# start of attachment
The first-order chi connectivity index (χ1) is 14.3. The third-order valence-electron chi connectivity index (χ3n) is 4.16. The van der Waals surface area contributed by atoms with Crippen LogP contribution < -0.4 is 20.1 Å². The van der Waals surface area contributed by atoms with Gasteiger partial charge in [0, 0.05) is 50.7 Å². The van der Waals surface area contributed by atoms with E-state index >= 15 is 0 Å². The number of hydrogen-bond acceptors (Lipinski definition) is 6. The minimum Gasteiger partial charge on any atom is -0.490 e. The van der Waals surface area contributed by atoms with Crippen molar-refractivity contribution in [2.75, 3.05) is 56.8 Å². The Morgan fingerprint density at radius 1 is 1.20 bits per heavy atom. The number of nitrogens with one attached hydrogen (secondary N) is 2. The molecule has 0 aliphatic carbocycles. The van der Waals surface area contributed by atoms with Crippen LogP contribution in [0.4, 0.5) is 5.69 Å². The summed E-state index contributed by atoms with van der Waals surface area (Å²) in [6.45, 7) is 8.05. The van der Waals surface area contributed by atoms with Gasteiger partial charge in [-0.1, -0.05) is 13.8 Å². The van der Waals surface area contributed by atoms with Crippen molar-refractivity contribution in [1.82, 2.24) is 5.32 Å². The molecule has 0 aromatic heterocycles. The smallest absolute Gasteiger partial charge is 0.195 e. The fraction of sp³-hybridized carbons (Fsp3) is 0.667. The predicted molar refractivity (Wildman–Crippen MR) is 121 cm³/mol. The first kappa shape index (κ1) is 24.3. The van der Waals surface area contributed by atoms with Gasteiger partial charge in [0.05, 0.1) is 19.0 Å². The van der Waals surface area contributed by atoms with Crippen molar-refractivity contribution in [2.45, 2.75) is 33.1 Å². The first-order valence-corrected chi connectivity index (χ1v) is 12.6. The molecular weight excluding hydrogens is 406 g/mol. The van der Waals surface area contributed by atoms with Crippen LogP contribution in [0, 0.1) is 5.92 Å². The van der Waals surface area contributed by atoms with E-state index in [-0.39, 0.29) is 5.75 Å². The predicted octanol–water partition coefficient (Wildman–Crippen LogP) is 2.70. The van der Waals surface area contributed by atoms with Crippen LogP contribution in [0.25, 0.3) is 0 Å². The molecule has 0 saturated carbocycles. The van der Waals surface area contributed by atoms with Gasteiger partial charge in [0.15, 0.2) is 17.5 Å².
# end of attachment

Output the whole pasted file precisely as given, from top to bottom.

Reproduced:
The first-order chi connectivity index (χ1) is 14.3. The third-order valence-electron chi connectivity index (χ3n) is 4.16. The van der Waals surface area contributed by atoms with Crippen LogP contribution < -0.4 is 20.1 Å². The van der Waals surface area contributed by atoms with Gasteiger partial charge in [0, 0.05) is 50.7 Å². The van der Waals surface area contributed by atoms with E-state index >= 15 is 0 Å². The number of hydrogen-bond acceptors (Lipinski definition) is 6. The minimum Gasteiger partial charge on any atom is -0.490 e. The van der Waals surface area contributed by atoms with Crippen molar-refractivity contribution in [2.75, 3.05) is 56.8 Å². The Morgan fingerprint density at radius 1 is 1.20 bits per heavy atom. The number of nitrogens with one attached hydrogen (secondary N) is 2. The molecule has 0 aliphatic carbocycles. The van der Waals surface area contributed by atoms with Crippen LogP contribution in [0.4, 0.5) is 5.69 Å². The summed E-state index contributed by atoms with van der Waals surface area (Å²) in [6.45, 7) is 8.05. The van der Waals surface area contributed by atoms with Gasteiger partial charge in [-0.1, -0.05) is 13.8 Å². The van der Waals surface area contributed by atoms with Crippen molar-refractivity contribution in [1.82, 2.24) is 5.32 Å². The molecule has 0 aromatic heterocycles. The smallest absolute Gasteiger partial charge is 0.195 e. The fraction of sp³-hybridized carbons (Fsp3) is 0.667. The predicted molar refractivity (Wildman–Crippen MR) is 121 cm³/mol. The first kappa shape index (κ1) is 24.3. The van der Waals surface area contributed by atoms with Gasteiger partial charge in [0.05, 0.1) is 19.0 Å². The van der Waals surface area contributed by atoms with Crippen molar-refractivity contribution in [2.45, 2.75) is 33.1 Å². The first-order valence-corrected chi connectivity index (χ1v) is 12.6. The molecular weight excluding hydrogens is 406 g/mol. The van der Waals surface area contributed by atoms with Crippen LogP contribution in [0, 0.1) is 5.92 Å². The van der Waals surface area contributed by atoms with E-state index in [-0.39, 0.29) is 5.75 Å². The predicted octanol–water partition coefficient (Wildman–Crippen LogP) is 2.70. The van der Waals surface area contributed by atoms with Crippen LogP contribution in [0.25, 0.3) is 0 Å². The molecule has 0 saturated carbocycles. The van der Waals surface area contributed by atoms with Gasteiger partial charge in [0.15, 0.2) is 17.5 Å².